Transformation of the Roman Empire

From the 4th century, the Roman Empire started to fall apart as Germanic invaders swept into western Europe. These Germanic conquerors established new kingdoms there, but preserved many Roman institutions and customs. In the east, the Roman Empire survived as the Greek Byzantine Empire.

Constantinople founded (324 CE)

Rome’s first Christian emperor, Constantine, founds Constantinople (now Istanbul in Turkey) as his new eastern capital. He promotes Christianity, building many churches, but it is not yet the state religion.

Theodosius the Great (379-395 CE)

Theodosius I reigns as the last emperor of a united Roman Empire. He outlaws pagan religions, banning sacrifice and closing temples. He even ends the Olympic Games because of their association with paganism.

Empire divided (395 CE)

When Theodosius I dies, his sons divide the empire between themselves. Arcadius rules the east and the 10-year-old Honorius is made emperor of the west. The Roman Empire is now permanently divided into eastern and western sides.

Germanic invasions (406-109 CE)

Vandals, Alans, Suebi, and other Germanic peoples cross the Rhine River in force. They ravage Gaul (modern-day France) and move into the Iberian Peninsula. They pillage Roman cities such as Mainz, Worms, and Strasbourg.

The Sack of Rome (410 CE)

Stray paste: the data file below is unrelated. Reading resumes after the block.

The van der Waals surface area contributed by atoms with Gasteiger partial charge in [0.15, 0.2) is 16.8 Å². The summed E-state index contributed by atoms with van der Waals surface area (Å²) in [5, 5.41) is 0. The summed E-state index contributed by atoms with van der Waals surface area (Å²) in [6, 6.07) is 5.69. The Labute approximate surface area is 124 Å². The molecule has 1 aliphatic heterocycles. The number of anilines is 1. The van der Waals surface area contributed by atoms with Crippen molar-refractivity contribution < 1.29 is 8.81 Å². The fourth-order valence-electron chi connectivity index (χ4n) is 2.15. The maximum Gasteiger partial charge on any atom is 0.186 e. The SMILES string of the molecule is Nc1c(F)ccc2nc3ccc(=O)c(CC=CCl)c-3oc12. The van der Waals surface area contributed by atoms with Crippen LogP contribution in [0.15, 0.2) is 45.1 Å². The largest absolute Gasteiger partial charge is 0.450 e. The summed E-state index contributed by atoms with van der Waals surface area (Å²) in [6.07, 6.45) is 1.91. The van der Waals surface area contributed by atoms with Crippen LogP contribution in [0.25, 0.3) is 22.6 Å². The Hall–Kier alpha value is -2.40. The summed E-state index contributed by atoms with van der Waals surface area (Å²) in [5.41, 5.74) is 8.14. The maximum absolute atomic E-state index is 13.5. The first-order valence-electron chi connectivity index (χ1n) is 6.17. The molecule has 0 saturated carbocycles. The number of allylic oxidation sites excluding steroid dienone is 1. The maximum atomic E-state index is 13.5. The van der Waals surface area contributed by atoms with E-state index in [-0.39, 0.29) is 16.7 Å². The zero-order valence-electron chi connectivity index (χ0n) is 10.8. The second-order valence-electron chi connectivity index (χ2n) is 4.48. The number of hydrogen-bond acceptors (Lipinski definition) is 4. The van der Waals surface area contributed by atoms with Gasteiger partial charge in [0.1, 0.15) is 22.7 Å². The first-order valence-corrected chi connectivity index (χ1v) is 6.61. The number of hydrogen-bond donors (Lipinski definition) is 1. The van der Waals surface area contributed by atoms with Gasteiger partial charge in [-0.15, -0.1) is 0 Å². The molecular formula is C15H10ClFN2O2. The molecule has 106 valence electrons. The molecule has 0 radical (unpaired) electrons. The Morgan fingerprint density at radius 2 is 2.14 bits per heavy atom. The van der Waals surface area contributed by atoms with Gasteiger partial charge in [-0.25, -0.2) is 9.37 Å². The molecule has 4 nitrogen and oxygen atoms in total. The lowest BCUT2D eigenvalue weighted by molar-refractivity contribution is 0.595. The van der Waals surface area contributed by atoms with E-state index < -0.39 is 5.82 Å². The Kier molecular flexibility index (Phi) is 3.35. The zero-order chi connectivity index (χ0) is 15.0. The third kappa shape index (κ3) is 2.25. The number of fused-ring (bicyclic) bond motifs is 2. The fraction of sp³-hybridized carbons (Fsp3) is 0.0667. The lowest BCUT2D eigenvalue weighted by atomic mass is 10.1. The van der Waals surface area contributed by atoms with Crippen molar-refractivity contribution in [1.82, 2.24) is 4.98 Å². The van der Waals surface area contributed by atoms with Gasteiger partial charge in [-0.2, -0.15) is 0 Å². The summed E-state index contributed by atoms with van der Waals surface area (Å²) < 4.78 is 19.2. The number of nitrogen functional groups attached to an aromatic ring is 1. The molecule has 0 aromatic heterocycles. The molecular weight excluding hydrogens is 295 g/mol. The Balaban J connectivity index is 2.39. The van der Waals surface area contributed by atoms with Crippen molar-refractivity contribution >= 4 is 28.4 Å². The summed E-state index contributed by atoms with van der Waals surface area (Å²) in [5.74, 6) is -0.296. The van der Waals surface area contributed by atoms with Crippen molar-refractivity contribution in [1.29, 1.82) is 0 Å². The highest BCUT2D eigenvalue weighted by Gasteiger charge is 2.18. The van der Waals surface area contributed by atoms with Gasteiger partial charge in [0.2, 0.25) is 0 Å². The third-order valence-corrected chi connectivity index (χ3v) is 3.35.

The Visigoths, a Germanic tribe led by Alaric I, invade Italy and destroy Rome. This defeat marks the start of the Western Roman Empire’s decline.

Britannia abandoned (410 CE)

The last Roman legions withdraw from their British province (modern-day England and Wales), leaving the native Britons defenseless against invasion. By about 450, Angles, Saxons, and Jutes have begun to conquer the region.

Attila the Hun (434-453 CE)

The most powerful Hun ruler, Attila, conquers a vast empire stretching from modern-day Germany to Central Asia. Eastern emperors are forced to pay Attila increasingly vast amounts of gold in exchange for peace.

Last western emperor (476 CE)

Emperor Romulus Augustulus is overthrown by Odoacer, a Germanic chieftain. Odoacer takes the title King of Italy, rather than emperor. This marks the end of the Western Roman Empire.

Theodoric the Great (493-526 CE)

After personally killing Odoacer, Theodoric the Great establishes the Ostrogothic kingdom of Italy. He keeps Roman officials, preserves the Senate (a Roman political institution), and issues Roman-style laws.

Justinian the Great (527-565 CE)

The eastern emperor Justinian the Great reconquers Italy, northern Africa, and the southern part of the Iberian Peninsula. Justinian has a great law code drawn up and builds the Church of Hagia Sophia (Holy Wisdom) in Constantinople.

Monasticism (529 CE)

St. Benedict establishes a monastery at Subiaco in Italy, drawing up a set of rules for monastic life. He goes on to found a dozen more monasteries. Monastic libraries preserve many works of ancient Roman literature.

War with Persia (602-628 CE)

The Eastern Roman Empire fights a long war with the Persian Sassanian Empire. This conflict exhausts both sides, leaving them vulnerable to the rising power of Islam.

Byzantine Empire (610-641 CE)

Heraclius reigns as emperor of the Eastern Roman Empire, and he makes Greek the official language of the state. From now on, it is known as the Byzantine Empire. He loses Syria, Palestine, Egypt, and Mesopotamia to Arab armies.